The early part of the book is almost a popular history of subculture in East Germany – was it important to you to emphasise the role of protagonists from the DDR?
Felix: Yes, definitively. DDR youth culture is a highly fascinating topic. And the story of techno in Germany would be something completely different without the kids from the east. They brought the madness and the energy. Plus: in East Germany there were all the exciting locations in old abandoned buildings. If you look at today’s techno scene there are many key players who were born in East Germany: Modeselektor, Paul Kalkbrenner, Marcel Dettmann.
Many Berghain-DJs were born in the DDR. Also the scene in Leipzig is very vital. Or in Jena.
For me, one of the most valuable aspects of the book is that you don’t just cover mainstream, ‘canonical’ clubs and scenes that are already celebrated and well-known (Tresor, E-Werk etc.), but also less popular and more controversial scenes which are less-often discussed. For instance, you cover the industrial and EBM connections of early techno figures and you give proper coverage to The Bunker club and the Berlin gabber scene of the 1990s. Could you say more about this?
Sven: We’ve learned quite a lot ourselves working on the book. One example: when we started with the interviews we were under the impression that Tresor was always the haven of Detroit techno. Pretty much from the get-go. But that isn’t completely true. A DJ-set by Tanith in 1991 consisted mostly of Belgian, Dutch and British records, with the occasional Plus 8 and Underground Resistance record thrown in (or German record for that matter).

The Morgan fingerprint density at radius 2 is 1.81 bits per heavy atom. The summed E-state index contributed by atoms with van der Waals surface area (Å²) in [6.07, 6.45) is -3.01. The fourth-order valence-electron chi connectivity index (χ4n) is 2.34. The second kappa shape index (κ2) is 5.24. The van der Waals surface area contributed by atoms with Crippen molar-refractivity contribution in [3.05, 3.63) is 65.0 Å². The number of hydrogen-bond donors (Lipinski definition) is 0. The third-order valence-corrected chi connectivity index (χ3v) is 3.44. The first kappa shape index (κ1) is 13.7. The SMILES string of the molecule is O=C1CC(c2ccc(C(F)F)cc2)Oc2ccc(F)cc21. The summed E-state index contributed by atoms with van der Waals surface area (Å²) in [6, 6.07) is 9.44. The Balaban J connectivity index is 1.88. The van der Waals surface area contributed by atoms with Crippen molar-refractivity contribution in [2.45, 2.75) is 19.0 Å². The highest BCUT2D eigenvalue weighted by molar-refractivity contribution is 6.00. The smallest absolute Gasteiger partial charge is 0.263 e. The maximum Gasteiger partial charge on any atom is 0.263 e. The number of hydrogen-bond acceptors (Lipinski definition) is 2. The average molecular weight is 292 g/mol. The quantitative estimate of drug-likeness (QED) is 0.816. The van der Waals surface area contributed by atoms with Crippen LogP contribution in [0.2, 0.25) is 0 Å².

All these idiosyncratic rave records from Europe, that completely got wiped-off the canonical history were really important back then and got played way more than some of the stuff we call classics today.
The book features many accounts of rivalries between different micro-scenes and feuds between former creative partners with conflicting memories of the same events. Was it difficult to deal with all these groupings and characters? Were you put under pressure from contributors to leave out or include material because of such issues?
Felix: We weren’t put under pressure – on the contrary: most of the protagonists didn’t even want to read it before it was published. They were very trusting in the project. We took great care not to be partial in any way. We hope that we could include the many different perspectives there are on that very special time.